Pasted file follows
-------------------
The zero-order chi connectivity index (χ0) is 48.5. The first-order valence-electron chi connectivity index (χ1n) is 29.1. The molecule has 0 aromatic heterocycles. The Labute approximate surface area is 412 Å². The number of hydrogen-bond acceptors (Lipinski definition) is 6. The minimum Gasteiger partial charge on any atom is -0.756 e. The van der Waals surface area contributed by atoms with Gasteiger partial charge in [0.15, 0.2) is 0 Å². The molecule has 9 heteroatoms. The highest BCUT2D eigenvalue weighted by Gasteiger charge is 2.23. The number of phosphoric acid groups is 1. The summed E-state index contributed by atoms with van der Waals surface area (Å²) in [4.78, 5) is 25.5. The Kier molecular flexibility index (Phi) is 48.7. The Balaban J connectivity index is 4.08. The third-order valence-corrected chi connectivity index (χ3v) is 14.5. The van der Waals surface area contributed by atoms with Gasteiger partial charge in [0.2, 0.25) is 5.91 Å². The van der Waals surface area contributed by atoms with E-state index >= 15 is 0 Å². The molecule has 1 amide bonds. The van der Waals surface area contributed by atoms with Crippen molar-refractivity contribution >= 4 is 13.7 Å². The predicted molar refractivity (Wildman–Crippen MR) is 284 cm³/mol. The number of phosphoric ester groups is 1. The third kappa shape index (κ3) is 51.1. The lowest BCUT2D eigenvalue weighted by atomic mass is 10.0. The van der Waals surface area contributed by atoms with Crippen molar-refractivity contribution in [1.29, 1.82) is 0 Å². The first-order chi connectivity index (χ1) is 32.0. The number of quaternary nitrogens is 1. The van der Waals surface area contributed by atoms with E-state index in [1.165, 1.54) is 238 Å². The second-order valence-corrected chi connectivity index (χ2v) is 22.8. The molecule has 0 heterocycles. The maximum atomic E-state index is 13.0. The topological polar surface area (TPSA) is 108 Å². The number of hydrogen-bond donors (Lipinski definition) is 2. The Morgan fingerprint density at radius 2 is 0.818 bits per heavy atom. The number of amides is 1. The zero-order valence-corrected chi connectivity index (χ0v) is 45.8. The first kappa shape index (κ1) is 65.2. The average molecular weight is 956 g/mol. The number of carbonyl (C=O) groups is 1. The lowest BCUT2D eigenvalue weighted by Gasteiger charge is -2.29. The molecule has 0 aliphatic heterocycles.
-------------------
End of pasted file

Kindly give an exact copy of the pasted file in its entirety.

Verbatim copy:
The zero-order chi connectivity index (χ0) is 48.5. The first-order valence-electron chi connectivity index (χ1n) is 29.1. The molecule has 0 aromatic heterocycles. The Labute approximate surface area is 412 Å². The number of hydrogen-bond acceptors (Lipinski definition) is 6. The minimum Gasteiger partial charge on any atom is -0.756 e. The van der Waals surface area contributed by atoms with Gasteiger partial charge in [0.15, 0.2) is 0 Å². The molecule has 9 heteroatoms. The highest BCUT2D eigenvalue weighted by Gasteiger charge is 2.23. The number of phosphoric acid groups is 1. The summed E-state index contributed by atoms with van der Waals surface area (Å²) in [4.78, 5) is 25.5. The Kier molecular flexibility index (Phi) is 48.7. The Balaban J connectivity index is 4.08. The third-order valence-corrected chi connectivity index (χ3v) is 14.5. The van der Waals surface area contributed by atoms with Gasteiger partial charge in [0.2, 0.25) is 5.91 Å². The van der Waals surface area contributed by atoms with E-state index >= 15 is 0 Å². The molecule has 1 amide bonds. The van der Waals surface area contributed by atoms with Crippen molar-refractivity contribution >= 4 is 13.7 Å². The predicted molar refractivity (Wildman–Crippen MR) is 284 cm³/mol. The number of phosphoric ester groups is 1. The third kappa shape index (κ3) is 51.1. The lowest BCUT2D eigenvalue weighted by atomic mass is 10.0. The van der Waals surface area contributed by atoms with Crippen molar-refractivity contribution in [1.29, 1.82) is 0 Å². The first-order chi connectivity index (χ1) is 32.0. The number of quaternary nitrogens is 1. The van der Waals surface area contributed by atoms with E-state index in [1.165, 1.54) is 238 Å². The second-order valence-corrected chi connectivity index (χ2v) is 22.8. The molecule has 0 heterocycles. The maximum atomic E-state index is 13.0. The topological polar surface area (TPSA) is 108 Å². The number of hydrogen-bond donors (Lipinski definition) is 2. The Morgan fingerprint density at radius 2 is 0.818 bits per heavy atom. The number of amides is 1. The zero-order valence-corrected chi connectivity index (χ0v) is 45.8. The first kappa shape index (κ1) is 65.2. The average molecular weight is 956 g/mol. The number of carbonyl (C=O) groups is 1. The lowest BCUT2D eigenvalue weighted by Gasteiger charge is -2.29. The molecule has 0 aliphatic heterocycles.